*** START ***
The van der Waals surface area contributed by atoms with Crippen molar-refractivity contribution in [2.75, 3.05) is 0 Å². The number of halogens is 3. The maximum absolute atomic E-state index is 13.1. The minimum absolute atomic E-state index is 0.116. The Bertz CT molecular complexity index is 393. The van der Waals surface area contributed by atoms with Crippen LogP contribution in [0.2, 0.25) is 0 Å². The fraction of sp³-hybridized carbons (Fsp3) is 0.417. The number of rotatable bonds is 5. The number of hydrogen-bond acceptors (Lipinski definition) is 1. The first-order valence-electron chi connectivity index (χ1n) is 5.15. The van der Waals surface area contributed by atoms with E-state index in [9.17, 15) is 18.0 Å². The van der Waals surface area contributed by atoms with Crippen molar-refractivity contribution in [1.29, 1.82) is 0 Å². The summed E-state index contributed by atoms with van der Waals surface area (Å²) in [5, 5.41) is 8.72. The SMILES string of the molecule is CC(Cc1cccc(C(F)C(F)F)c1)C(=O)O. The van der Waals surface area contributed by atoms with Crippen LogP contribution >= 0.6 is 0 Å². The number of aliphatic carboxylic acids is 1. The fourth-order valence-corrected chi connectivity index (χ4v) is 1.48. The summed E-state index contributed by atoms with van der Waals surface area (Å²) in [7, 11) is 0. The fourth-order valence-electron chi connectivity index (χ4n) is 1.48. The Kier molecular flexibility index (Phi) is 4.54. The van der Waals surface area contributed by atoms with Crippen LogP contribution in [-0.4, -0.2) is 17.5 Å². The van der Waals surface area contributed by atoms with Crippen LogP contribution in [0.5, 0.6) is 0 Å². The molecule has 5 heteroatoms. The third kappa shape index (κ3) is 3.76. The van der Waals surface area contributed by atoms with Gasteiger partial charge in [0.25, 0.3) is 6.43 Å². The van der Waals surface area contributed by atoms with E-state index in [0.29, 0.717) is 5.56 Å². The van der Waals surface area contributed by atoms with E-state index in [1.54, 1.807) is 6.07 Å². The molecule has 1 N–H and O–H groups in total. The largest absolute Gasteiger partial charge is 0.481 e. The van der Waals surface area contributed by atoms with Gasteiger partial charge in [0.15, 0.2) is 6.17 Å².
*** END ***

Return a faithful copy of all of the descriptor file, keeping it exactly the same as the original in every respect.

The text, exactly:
The van der Waals surface area contributed by atoms with Crippen molar-refractivity contribution in [2.75, 3.05) is 0 Å². The number of halogens is 3. The maximum absolute atomic E-state index is 13.1. The minimum absolute atomic E-state index is 0.116. The Bertz CT molecular complexity index is 393. The van der Waals surface area contributed by atoms with Crippen LogP contribution in [0.2, 0.25) is 0 Å². The fraction of sp³-hybridized carbons (Fsp3) is 0.417. The number of rotatable bonds is 5. The number of hydrogen-bond acceptors (Lipinski definition) is 1. The first-order valence-electron chi connectivity index (χ1n) is 5.15. The van der Waals surface area contributed by atoms with E-state index in [9.17, 15) is 18.0 Å². The van der Waals surface area contributed by atoms with Crippen molar-refractivity contribution in [1.29, 1.82) is 0 Å². The summed E-state index contributed by atoms with van der Waals surface area (Å²) in [5, 5.41) is 8.72. The SMILES string of the molecule is CC(Cc1cccc(C(F)C(F)F)c1)C(=O)O. The van der Waals surface area contributed by atoms with Crippen LogP contribution >= 0.6 is 0 Å². The number of aliphatic carboxylic acids is 1. The fourth-order valence-corrected chi connectivity index (χ4v) is 1.48. The summed E-state index contributed by atoms with van der Waals surface area (Å²) in [7, 11) is 0. The fourth-order valence-electron chi connectivity index (χ4n) is 1.48. The Kier molecular flexibility index (Phi) is 4.54. The van der Waals surface area contributed by atoms with Crippen LogP contribution in [-0.4, -0.2) is 17.5 Å². The van der Waals surface area contributed by atoms with Crippen LogP contribution in [0.5, 0.6) is 0 Å². The molecule has 5 heteroatoms. The third kappa shape index (κ3) is 3.76. The van der Waals surface area contributed by atoms with Gasteiger partial charge in [0.25, 0.3) is 6.43 Å². The van der Waals surface area contributed by atoms with E-state index in [0.29, 0.717) is 5.56 Å². The van der Waals surface area contributed by atoms with E-state index in [1.54, 1.807) is 6.07 Å². The molecule has 1 N–H and O–H groups in total. The largest absolute Gasteiger partial charge is 0.481 e. The van der Waals surface area contributed by atoms with Gasteiger partial charge in [0.15, 0.2) is 6.17 Å².